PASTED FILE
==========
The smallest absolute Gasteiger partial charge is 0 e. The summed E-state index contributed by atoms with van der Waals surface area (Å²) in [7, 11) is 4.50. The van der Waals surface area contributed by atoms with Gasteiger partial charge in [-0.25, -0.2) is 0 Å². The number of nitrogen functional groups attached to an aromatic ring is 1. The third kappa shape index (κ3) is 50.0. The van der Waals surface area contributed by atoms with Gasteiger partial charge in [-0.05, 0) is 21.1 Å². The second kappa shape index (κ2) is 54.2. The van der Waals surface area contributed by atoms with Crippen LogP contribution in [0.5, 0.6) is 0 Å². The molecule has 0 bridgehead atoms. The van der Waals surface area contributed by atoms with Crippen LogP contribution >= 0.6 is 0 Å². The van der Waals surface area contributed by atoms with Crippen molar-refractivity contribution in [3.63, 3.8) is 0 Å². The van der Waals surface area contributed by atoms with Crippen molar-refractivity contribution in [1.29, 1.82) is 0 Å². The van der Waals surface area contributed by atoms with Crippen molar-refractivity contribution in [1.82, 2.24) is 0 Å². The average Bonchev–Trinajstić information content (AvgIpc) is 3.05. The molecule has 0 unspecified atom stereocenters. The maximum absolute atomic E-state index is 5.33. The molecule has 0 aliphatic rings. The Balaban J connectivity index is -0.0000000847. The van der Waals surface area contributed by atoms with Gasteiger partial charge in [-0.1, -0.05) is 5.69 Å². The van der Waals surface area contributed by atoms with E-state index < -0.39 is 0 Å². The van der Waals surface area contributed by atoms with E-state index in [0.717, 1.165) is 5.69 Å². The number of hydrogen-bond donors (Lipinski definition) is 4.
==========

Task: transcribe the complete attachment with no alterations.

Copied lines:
The smallest absolute Gasteiger partial charge is 0 e. The summed E-state index contributed by atoms with van der Waals surface area (Å²) in [7, 11) is 4.50. The van der Waals surface area contributed by atoms with Gasteiger partial charge in [-0.25, -0.2) is 0 Å². The number of nitrogen functional groups attached to an aromatic ring is 1. The third kappa shape index (κ3) is 50.0. The van der Waals surface area contributed by atoms with Gasteiger partial charge in [-0.05, 0) is 21.1 Å². The second kappa shape index (κ2) is 54.2. The van der Waals surface area contributed by atoms with Crippen LogP contribution in [0.5, 0.6) is 0 Å². The molecule has 0 bridgehead atoms. The van der Waals surface area contributed by atoms with Crippen LogP contribution >= 0.6 is 0 Å². The van der Waals surface area contributed by atoms with Crippen molar-refractivity contribution in [3.63, 3.8) is 0 Å². The van der Waals surface area contributed by atoms with Crippen molar-refractivity contribution in [1.29, 1.82) is 0 Å². The van der Waals surface area contributed by atoms with Crippen molar-refractivity contribution in [1.82, 2.24) is 0 Å². The average Bonchev–Trinajstić information content (AvgIpc) is 3.05. The molecule has 0 unspecified atom stereocenters. The maximum absolute atomic E-state index is 5.33. The molecule has 0 aliphatic rings. The Balaban J connectivity index is -0.0000000847. The van der Waals surface area contributed by atoms with Gasteiger partial charge in [-0.1, -0.05) is 5.69 Å². The van der Waals surface area contributed by atoms with E-state index < -0.39 is 0 Å². The van der Waals surface area contributed by atoms with E-state index in [0.717, 1.165) is 5.69 Å². The number of hydrogen-bond donors (Lipinski definition) is 4.